The February 20 movement was started by a group calling itself Democracy and Freedom Now. Their demands include constitutional reforms, the dissolution of the present parliament, the creation of a temporary transitional government, an independent judiciary, accountability for elected officials, language rights for Berber speakers and the release of all political prisoners. Democracy and Freedom Now was soon joined by a loose coalition of cyber-activists, traditional lefties, Islamists and twenty human rights organizations, including the Moroccan Association of Human Rights and Amnesty Morocco.
In spite of the Moroccan government’s campaign—through its official media, its ministers and its allies—to discredit the February 20 movement, peaceful protests took place today throughout the country. Thousands of protesters gathered simultaneously in Rabat, Casablanca, Tangier, Tetuan, Beni Mellal, Kenitra, Agadir, Marrakech, Essaouira and in other, smaller cities such as Bouarfa, Sefrou, Bejaad and Jerada.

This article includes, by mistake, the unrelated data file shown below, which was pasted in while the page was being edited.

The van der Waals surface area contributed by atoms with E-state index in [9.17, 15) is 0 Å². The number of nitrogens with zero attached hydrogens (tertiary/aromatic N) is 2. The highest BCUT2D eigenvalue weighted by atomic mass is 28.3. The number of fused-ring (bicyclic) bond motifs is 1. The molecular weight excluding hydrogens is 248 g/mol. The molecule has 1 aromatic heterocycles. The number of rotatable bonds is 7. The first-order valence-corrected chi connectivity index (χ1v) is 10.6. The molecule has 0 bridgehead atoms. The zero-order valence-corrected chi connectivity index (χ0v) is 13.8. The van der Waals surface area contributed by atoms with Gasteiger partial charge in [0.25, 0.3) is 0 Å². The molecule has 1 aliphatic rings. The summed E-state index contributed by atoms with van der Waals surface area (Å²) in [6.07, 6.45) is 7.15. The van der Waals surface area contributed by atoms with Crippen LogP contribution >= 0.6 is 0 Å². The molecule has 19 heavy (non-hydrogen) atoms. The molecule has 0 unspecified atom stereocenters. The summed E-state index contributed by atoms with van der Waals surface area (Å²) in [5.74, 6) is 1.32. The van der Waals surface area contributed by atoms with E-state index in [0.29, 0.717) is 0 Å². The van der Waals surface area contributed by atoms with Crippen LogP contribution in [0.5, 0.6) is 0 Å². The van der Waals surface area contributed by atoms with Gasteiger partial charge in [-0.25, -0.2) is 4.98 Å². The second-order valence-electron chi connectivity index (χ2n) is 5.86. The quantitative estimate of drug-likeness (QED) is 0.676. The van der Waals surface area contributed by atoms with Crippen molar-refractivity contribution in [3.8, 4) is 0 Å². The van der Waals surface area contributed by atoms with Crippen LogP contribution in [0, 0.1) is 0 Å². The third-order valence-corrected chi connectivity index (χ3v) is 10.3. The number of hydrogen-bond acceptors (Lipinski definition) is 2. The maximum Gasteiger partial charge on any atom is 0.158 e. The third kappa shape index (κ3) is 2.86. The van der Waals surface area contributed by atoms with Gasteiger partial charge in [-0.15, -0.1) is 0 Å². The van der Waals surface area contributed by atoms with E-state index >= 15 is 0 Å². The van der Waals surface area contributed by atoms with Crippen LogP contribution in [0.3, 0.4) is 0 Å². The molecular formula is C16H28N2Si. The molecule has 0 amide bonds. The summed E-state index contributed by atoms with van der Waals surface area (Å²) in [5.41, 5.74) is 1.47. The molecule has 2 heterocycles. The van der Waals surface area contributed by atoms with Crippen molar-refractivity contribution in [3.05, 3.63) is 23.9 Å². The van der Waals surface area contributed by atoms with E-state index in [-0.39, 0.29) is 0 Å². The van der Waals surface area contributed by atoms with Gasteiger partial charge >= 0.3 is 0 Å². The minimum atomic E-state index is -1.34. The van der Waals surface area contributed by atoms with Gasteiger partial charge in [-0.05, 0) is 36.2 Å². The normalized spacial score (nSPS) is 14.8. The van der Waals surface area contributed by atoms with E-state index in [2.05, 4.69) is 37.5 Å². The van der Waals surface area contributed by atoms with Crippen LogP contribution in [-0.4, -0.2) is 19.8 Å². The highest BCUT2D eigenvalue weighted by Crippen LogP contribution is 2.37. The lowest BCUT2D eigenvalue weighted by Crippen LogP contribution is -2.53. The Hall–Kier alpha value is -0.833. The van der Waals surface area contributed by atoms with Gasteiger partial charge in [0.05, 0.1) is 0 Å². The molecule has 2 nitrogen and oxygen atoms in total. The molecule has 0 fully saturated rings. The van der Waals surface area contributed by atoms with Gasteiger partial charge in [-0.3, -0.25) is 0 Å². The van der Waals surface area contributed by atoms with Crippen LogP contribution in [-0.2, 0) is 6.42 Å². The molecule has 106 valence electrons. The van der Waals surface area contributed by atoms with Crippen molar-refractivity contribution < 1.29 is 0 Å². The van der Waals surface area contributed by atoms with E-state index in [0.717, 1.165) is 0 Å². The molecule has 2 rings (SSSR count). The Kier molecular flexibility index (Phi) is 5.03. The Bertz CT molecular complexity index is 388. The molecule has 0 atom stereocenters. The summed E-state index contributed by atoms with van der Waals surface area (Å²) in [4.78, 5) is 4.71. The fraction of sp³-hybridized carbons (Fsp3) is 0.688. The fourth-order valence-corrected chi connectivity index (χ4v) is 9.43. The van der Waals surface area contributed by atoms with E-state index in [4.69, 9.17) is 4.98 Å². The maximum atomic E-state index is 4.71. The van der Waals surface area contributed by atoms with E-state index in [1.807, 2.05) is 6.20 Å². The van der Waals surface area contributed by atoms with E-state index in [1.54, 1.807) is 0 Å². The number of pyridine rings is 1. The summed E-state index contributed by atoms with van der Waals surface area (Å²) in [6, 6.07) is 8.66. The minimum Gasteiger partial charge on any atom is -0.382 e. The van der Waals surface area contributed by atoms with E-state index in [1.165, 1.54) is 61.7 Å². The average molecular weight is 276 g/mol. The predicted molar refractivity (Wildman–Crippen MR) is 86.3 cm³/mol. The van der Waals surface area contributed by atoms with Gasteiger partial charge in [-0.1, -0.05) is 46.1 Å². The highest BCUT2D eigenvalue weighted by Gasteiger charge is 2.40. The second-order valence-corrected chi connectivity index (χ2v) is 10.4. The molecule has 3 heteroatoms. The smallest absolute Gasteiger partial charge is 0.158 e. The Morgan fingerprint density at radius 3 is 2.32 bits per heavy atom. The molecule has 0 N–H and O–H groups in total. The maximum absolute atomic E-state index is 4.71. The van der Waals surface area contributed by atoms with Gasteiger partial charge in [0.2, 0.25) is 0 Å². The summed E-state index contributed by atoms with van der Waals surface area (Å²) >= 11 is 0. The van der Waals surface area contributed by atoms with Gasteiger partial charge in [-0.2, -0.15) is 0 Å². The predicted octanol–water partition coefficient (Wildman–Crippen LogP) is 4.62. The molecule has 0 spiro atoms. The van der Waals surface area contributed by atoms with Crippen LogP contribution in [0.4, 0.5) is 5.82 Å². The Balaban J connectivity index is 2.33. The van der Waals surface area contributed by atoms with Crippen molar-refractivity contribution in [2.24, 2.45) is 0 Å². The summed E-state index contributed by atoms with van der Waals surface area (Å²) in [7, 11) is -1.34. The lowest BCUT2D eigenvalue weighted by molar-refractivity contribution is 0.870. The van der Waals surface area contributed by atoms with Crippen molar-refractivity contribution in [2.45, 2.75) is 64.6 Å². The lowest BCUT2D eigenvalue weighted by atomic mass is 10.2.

Still, many Moroccans are fully aware that the king’s absolute power — as stipulated in the current constitution — has resulted in an unbalanced model of governance. Parliament’s role is mainly to rubber-stamp royal decrees. Judges routinely hand down prison sentences against independent journalists who dare to even mildly criticize the king. WikiLeaks cables have shown that the Omnium Nord-Africain, a private financial and industrial group in which the king holds a large stake, is involved in nearly every major real estate project in Morocco. And, as a January 2005 cover story by Driss Ksikes and Khalid Trikti in Tel Quel magazine revealed, King Muhammad costs the Moroccan taxpayer $270 million per year, which is more than the queen of England costs the British taxpayer.
Laila Lalami a également consacré un article à Fadoua Laroui, cette jeune mère célibataire qui s’est immolée par le feu. Fadoua Laroui: The Moroccan Mohamed Bouazizi
Last week, Fadoua Laroui, a 25-year old woman, doused herself with gasoline in front of the town hall in Souq Sebt, and lit a match. According to newspaper reports, the local government destroyed the shack in which she lived with her children and later denied her access to replacement social housing because she was a single mother. She died in a Casablanca hospital two days later.
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